Media / Watchdog
Thursday, 08 Sep 2016 18:15 EAT
The state-led Kenya National Commission on Human Rights and the Kenya Union of Journalists have raised concern about what they called increased and sustained harassment, threats, assaults and intimidation of journalists.
During a press conference at the Freedom Corner in Uhuru Park, Nairobi today, the vice-chairperson of the KNCHR George Morara emphasized that while the constitution expressly provided for rights that should guarantee a responsible and free media, these were not being secured by the government.
Instead, government officials were increasingly abusing the rights of journalists. The commission has called for expeditious investigations into cases of physical assault and intimidation journalists by the police, officials of both the national and county governments, politicians and the public after members of the Fourth Estate presented a petition to the commission on the unresolved cases against journalists.
Some of the cases filed by the Kenya Union of Journalists include the video footage of two journalists, one from Royal Media Services and his counterpart of the Nation Media Group, being beaten by security guards of the Kakuzi Company in Murang’a County on September 3.
There is also the assault of Ms Grace Gitau of Nation Media Group and Lydia Nyawira of the Standard Media Group by Nyeri County MCA’s on August 23. Then there is also the case of Standard Newspapers reporter Joseph Masha who died in Kilifi County September 3, believed to have been poisoned by a top politician.
These cases add to a legacy of intimidation against journalists that has been building for months. On April 18, 2015, newsmen Nehemiah Okwemba of the Nation Media Group and Reuben Ogachi of Citizen TV were beaten up by officers of the paramilitary General Service Unit (GSU) in Galana Tana River County. No action has been taken against the culprits.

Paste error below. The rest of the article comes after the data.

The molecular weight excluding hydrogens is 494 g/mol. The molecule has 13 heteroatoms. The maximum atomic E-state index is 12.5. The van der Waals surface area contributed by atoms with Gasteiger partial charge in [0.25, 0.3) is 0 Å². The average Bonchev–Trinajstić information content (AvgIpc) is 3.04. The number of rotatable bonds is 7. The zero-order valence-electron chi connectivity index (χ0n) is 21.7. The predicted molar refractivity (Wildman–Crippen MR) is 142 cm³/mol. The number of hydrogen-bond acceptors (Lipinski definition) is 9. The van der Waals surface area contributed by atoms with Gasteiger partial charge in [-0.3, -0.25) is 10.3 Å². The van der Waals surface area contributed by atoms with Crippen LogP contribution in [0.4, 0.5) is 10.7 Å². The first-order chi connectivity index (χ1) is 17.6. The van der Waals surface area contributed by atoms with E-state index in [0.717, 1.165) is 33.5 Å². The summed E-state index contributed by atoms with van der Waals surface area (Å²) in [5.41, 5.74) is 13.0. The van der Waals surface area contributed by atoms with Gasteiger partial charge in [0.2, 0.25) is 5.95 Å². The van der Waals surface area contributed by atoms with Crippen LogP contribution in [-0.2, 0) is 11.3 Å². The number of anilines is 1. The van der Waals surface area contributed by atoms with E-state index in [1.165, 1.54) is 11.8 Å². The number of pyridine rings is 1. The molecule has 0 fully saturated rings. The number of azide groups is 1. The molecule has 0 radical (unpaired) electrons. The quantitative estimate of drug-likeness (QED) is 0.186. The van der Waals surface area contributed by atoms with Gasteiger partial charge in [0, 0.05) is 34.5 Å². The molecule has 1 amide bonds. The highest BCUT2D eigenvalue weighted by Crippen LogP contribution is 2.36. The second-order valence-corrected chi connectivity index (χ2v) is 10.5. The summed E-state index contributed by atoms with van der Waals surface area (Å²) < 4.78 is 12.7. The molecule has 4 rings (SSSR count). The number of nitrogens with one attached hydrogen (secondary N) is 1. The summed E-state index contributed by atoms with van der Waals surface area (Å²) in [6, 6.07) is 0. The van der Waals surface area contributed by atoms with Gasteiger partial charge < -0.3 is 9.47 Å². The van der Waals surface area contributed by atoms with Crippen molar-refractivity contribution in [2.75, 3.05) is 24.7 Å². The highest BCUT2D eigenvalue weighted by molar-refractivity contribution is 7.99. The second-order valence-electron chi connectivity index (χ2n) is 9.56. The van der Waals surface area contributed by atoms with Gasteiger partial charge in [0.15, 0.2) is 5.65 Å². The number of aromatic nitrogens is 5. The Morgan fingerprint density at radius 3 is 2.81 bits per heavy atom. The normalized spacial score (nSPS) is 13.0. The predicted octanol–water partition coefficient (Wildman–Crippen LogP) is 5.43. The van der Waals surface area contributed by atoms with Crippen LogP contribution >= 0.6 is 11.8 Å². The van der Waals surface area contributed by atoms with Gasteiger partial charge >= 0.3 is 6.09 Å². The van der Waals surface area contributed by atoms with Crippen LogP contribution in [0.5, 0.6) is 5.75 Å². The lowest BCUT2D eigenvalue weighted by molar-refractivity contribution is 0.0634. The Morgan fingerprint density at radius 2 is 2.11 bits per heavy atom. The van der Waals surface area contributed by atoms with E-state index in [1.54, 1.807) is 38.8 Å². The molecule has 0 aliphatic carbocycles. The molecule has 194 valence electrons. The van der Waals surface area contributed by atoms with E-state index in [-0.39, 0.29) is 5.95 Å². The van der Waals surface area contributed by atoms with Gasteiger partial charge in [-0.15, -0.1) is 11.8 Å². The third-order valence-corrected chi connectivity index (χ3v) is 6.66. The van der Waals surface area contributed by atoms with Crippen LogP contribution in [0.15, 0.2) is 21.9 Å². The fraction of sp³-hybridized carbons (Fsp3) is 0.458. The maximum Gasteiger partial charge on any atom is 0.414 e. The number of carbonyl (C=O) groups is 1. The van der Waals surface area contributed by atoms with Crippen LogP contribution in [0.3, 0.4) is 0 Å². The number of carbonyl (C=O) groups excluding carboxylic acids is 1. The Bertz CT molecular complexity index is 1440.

Morara insisted that the media fraternity has a duty to inform the public and the public has the right to access information where he called on the government to ensure that journalists work in secure environment as stipulated and anchored in Articles 21, 33, 34, 35 and 36 of the constitution.
Morara urged media owners to ensure that they support journalists working for them by making sure that work done is respected and protected whereby he called on journalists to ensure they air their complaints to the commission.
Morara futher blamed the government for the delay in conclusion of assualt cases reported by journalists. He asked the government to reassure Kenyans that no measures, legal, regulatory or extrajudicial, shall be taken to limit the constitutionally guaranteed freedoms of the press.
On his part, KUJ secretary general Eric Oduor asked security agencies to act speedily on the cases against journalists in order to reassure the media that their rights will be respected during the electioneering. Speaking to the Free Press, Oduor said that emerging patttern of intimidation against journalists could undermine coverage of the 2017 elections.
The writer is the news editor of the Kenya Free Press